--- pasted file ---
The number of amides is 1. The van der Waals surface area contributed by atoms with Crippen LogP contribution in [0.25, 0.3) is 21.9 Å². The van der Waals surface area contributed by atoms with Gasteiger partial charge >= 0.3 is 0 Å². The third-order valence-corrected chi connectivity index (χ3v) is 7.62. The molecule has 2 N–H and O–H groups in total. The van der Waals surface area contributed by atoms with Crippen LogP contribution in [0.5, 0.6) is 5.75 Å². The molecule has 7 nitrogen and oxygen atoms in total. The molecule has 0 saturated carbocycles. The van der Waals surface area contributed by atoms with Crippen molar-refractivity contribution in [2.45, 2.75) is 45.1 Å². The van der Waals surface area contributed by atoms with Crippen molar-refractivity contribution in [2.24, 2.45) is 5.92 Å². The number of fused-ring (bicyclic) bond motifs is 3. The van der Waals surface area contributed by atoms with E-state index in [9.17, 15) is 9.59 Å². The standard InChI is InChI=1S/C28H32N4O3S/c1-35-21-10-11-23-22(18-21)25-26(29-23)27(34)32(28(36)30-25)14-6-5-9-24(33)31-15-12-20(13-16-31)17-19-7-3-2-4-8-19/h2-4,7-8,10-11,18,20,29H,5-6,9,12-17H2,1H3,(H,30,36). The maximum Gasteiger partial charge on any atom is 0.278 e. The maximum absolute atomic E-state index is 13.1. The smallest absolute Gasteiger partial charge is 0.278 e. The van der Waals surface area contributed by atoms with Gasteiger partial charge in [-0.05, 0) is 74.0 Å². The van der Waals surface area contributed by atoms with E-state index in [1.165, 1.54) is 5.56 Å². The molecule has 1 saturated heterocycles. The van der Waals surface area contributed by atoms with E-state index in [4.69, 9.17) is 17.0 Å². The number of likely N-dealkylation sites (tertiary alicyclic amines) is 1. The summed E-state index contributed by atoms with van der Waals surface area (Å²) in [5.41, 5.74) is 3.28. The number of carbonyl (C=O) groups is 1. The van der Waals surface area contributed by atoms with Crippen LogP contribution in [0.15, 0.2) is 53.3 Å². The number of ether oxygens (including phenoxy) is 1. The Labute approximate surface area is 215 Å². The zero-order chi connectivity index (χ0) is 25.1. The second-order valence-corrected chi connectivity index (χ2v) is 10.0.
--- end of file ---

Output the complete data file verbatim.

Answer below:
The number of amides is 1. The van der Waals surface area contributed by atoms with Crippen LogP contribution in [0.25, 0.3) is 21.9 Å². The van der Waals surface area contributed by atoms with Gasteiger partial charge >= 0.3 is 0 Å². The third-order valence-corrected chi connectivity index (χ3v) is 7.62. The molecule has 2 N–H and O–H groups in total. The van der Waals surface area contributed by atoms with Crippen LogP contribution in [0.5, 0.6) is 5.75 Å². The molecule has 7 nitrogen and oxygen atoms in total. The molecule has 0 saturated carbocycles. The van der Waals surface area contributed by atoms with Crippen molar-refractivity contribution in [2.45, 2.75) is 45.1 Å². The van der Waals surface area contributed by atoms with Crippen molar-refractivity contribution in [2.24, 2.45) is 5.92 Å². The number of fused-ring (bicyclic) bond motifs is 3. The van der Waals surface area contributed by atoms with E-state index in [9.17, 15) is 9.59 Å². The standard InChI is InChI=1S/C28H32N4O3S/c1-35-21-10-11-23-22(18-21)25-26(29-23)27(34)32(28(36)30-25)14-6-5-9-24(33)31-15-12-20(13-16-31)17-19-7-3-2-4-8-19/h2-4,7-8,10-11,18,20,29H,5-6,9,12-17H2,1H3,(H,30,36). The maximum Gasteiger partial charge on any atom is 0.278 e. The maximum absolute atomic E-state index is 13.1. The smallest absolute Gasteiger partial charge is 0.278 e. The van der Waals surface area contributed by atoms with Gasteiger partial charge in [-0.05, 0) is 74.0 Å². The van der Waals surface area contributed by atoms with E-state index in [1.165, 1.54) is 5.56 Å². The molecule has 1 saturated heterocycles. The van der Waals surface area contributed by atoms with E-state index in [4.69, 9.17) is 17.0 Å². The number of likely N-dealkylation sites (tertiary alicyclic amines) is 1. The summed E-state index contributed by atoms with van der Waals surface area (Å²) in [5.41, 5.74) is 3.28. The number of carbonyl (C=O) groups is 1. The van der Waals surface area contributed by atoms with Crippen LogP contribution in [0.15, 0.2) is 53.3 Å². The number of ether oxygens (including phenoxy) is 1. The Labute approximate surface area is 215 Å². The zero-order chi connectivity index (χ0) is 25.1. The second-order valence-corrected chi connectivity index (χ2v) is 10.0.